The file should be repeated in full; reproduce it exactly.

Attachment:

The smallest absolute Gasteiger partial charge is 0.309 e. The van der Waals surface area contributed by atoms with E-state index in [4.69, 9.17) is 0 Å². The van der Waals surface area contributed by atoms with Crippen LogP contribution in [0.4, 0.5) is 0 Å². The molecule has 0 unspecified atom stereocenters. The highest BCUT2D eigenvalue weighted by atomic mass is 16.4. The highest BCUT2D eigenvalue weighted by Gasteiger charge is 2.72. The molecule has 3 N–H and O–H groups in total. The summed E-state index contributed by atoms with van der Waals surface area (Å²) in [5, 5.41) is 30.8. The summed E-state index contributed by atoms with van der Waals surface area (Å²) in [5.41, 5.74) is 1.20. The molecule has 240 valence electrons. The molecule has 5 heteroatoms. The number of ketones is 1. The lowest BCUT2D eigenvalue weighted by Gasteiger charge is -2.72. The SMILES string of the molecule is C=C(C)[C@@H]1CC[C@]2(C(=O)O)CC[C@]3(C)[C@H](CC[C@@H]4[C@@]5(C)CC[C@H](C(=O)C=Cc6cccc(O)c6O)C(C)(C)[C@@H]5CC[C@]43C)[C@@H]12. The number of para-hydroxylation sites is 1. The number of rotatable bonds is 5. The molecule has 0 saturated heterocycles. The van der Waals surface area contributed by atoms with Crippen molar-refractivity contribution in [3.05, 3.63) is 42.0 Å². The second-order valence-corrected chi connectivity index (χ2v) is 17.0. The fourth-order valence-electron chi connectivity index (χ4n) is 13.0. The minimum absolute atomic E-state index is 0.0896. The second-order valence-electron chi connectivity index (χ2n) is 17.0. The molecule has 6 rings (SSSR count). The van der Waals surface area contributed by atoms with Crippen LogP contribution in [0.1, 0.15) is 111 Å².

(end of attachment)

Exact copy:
The smallest absolute Gasteiger partial charge is 0.309 e. The van der Waals surface area contributed by atoms with E-state index in [4.69, 9.17) is 0 Å². The van der Waals surface area contributed by atoms with Crippen LogP contribution in [0.4, 0.5) is 0 Å². The molecule has 0 unspecified atom stereocenters. The highest BCUT2D eigenvalue weighted by atomic mass is 16.4. The highest BCUT2D eigenvalue weighted by Gasteiger charge is 2.72. The molecule has 3 N–H and O–H groups in total. The summed E-state index contributed by atoms with van der Waals surface area (Å²) in [5, 5.41) is 30.8. The summed E-state index contributed by atoms with van der Waals surface area (Å²) in [5.41, 5.74) is 1.20. The molecule has 240 valence electrons. The molecule has 5 heteroatoms. The number of ketones is 1. The lowest BCUT2D eigenvalue weighted by Gasteiger charge is -2.72. The SMILES string of the molecule is C=C(C)[C@@H]1CC[C@]2(C(=O)O)CC[C@]3(C)[C@H](CC[C@@H]4[C@@]5(C)CC[C@H](C(=O)C=Cc6cccc(O)c6O)C(C)(C)[C@@H]5CC[C@]43C)[C@@H]12. The number of para-hydroxylation sites is 1. The number of rotatable bonds is 5. The molecule has 0 saturated heterocycles. The van der Waals surface area contributed by atoms with Crippen molar-refractivity contribution in [3.05, 3.63) is 42.0 Å². The second-order valence-corrected chi connectivity index (χ2v) is 17.0. The fourth-order valence-electron chi connectivity index (χ4n) is 13.0. The minimum absolute atomic E-state index is 0.0896. The second-order valence-electron chi connectivity index (χ2n) is 17.0. The molecule has 6 rings (SSSR count). The van der Waals surface area contributed by atoms with Crippen LogP contribution in [0.1, 0.15) is 111 Å².